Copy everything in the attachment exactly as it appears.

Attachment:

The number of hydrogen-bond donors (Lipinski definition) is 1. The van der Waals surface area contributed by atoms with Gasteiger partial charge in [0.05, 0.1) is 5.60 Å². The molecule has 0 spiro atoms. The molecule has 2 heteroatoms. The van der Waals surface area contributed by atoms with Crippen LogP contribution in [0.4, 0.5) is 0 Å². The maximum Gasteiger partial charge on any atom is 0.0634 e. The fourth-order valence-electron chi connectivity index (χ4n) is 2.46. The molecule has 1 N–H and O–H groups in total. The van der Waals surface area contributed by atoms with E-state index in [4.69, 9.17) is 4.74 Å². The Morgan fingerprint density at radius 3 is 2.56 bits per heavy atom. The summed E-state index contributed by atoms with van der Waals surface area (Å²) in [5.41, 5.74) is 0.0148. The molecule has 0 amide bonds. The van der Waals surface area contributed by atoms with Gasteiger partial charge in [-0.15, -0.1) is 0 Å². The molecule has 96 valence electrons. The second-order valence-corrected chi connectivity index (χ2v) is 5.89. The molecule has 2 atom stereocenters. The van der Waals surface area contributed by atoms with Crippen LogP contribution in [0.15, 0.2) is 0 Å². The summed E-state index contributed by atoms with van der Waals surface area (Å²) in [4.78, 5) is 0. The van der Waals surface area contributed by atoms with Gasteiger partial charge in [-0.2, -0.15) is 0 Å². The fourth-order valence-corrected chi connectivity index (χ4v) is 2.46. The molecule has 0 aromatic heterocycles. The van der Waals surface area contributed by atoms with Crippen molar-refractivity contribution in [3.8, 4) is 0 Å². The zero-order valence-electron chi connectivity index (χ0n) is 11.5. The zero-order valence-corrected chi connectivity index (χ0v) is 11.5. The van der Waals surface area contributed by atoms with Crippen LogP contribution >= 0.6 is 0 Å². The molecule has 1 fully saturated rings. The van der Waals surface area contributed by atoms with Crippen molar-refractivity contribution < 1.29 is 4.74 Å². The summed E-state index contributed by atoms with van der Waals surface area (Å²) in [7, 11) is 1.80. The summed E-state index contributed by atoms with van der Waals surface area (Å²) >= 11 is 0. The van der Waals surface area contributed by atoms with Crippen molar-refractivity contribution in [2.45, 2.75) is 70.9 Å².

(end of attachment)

The number of hydrogen-bond donors (Lipinski definition) is 1. The van der Waals surface area contributed by atoms with Gasteiger partial charge in [0.05, 0.1) is 5.60 Å². The molecule has 0 spiro atoms. The molecule has 2 heteroatoms. The van der Waals surface area contributed by atoms with Crippen LogP contribution in [0.4, 0.5) is 0 Å². The maximum Gasteiger partial charge on any atom is 0.0634 e. The fourth-order valence-electron chi connectivity index (χ4n) is 2.46. The molecule has 1 N–H and O–H groups in total. The van der Waals surface area contributed by atoms with E-state index in [4.69, 9.17) is 4.74 Å². The Morgan fingerprint density at radius 3 is 2.56 bits per heavy atom. The summed E-state index contributed by atoms with van der Waals surface area (Å²) in [5.41, 5.74) is 0.0148. The molecule has 0 amide bonds. The van der Waals surface area contributed by atoms with Gasteiger partial charge in [-0.15, -0.1) is 0 Å². The molecule has 96 valence electrons. The second-order valence-corrected chi connectivity index (χ2v) is 5.89. The molecule has 2 atom stereocenters. The van der Waals surface area contributed by atoms with Crippen LogP contribution in [0.15, 0.2) is 0 Å². The summed E-state index contributed by atoms with van der Waals surface area (Å²) in [4.78, 5) is 0. The van der Waals surface area contributed by atoms with Gasteiger partial charge in [-0.2, -0.15) is 0 Å². The fourth-order valence-corrected chi connectivity index (χ4v) is 2.46. The molecule has 0 aromatic heterocycles. The van der Waals surface area contributed by atoms with Crippen molar-refractivity contribution in [3.8, 4) is 0 Å². The zero-order valence-electron chi connectivity index (χ0n) is 11.5. The zero-order valence-corrected chi connectivity index (χ0v) is 11.5. The van der Waals surface area contributed by atoms with Crippen LogP contribution >= 0.6 is 0 Å². The molecule has 1 fully saturated rings. The van der Waals surface area contributed by atoms with Crippen molar-refractivity contribution < 1.29 is 4.74 Å². The summed E-state index contributed by atoms with van der Waals surface area (Å²) in [7, 11) is 1.80. The summed E-state index contributed by atoms with van der Waals surface area (Å²) >= 11 is 0. The van der Waals surface area contributed by atoms with Crippen molar-refractivity contribution in [2.45, 2.75) is 70.9 Å².